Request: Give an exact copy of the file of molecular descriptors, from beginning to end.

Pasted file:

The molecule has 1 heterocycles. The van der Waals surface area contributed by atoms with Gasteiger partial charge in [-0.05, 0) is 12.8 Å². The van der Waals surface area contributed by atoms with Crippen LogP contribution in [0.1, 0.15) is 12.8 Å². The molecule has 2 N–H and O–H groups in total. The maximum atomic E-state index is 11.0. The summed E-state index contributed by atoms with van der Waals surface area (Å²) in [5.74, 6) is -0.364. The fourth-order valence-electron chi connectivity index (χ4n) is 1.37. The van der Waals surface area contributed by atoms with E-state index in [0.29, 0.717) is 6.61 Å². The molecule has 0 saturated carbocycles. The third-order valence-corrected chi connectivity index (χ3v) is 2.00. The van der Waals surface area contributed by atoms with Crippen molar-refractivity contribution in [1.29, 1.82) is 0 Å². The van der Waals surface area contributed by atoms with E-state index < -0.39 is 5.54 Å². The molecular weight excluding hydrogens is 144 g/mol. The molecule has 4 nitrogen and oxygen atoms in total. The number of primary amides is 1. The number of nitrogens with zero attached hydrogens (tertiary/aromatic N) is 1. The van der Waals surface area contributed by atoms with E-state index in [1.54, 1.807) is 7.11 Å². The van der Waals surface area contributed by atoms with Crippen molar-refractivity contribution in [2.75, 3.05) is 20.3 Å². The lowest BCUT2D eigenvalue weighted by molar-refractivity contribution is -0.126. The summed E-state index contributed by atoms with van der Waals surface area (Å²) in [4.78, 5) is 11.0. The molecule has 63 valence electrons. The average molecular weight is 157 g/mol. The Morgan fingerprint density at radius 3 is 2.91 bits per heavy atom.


The molecule has 1 heterocycles. The van der Waals surface area contributed by atoms with Gasteiger partial charge in [-0.05, 0) is 12.8 Å². The van der Waals surface area contributed by atoms with Crippen LogP contribution in [0.1, 0.15) is 12.8 Å². The molecule has 2 N–H and O–H groups in total. The maximum atomic E-state index is 11.0. The summed E-state index contributed by atoms with van der Waals surface area (Å²) in [5.74, 6) is -0.364. The fourth-order valence-electron chi connectivity index (χ4n) is 1.37. The van der Waals surface area contributed by atoms with E-state index in [0.29, 0.717) is 6.61 Å². The molecule has 0 saturated carbocycles. The third-order valence-corrected chi connectivity index (χ3v) is 2.00. The van der Waals surface area contributed by atoms with Crippen molar-refractivity contribution in [1.29, 1.82) is 0 Å². The van der Waals surface area contributed by atoms with E-state index < -0.39 is 5.54 Å². The molecular weight excluding hydrogens is 144 g/mol. The molecule has 4 nitrogen and oxygen atoms in total. The number of primary amides is 1. The number of nitrogens with zero attached hydrogens (tertiary/aromatic N) is 1. The van der Waals surface area contributed by atoms with E-state index in [1.54, 1.807) is 7.11 Å². The van der Waals surface area contributed by atoms with Crippen molar-refractivity contribution in [2.75, 3.05) is 20.3 Å². The lowest BCUT2D eigenvalue weighted by molar-refractivity contribution is -0.126. The summed E-state index contributed by atoms with van der Waals surface area (Å²) in [4.78, 5) is 11.0. The molecule has 63 valence electrons. The average molecular weight is 157 g/mol. The Morgan fingerprint density at radius 3 is 2.91 bits per heavy atom.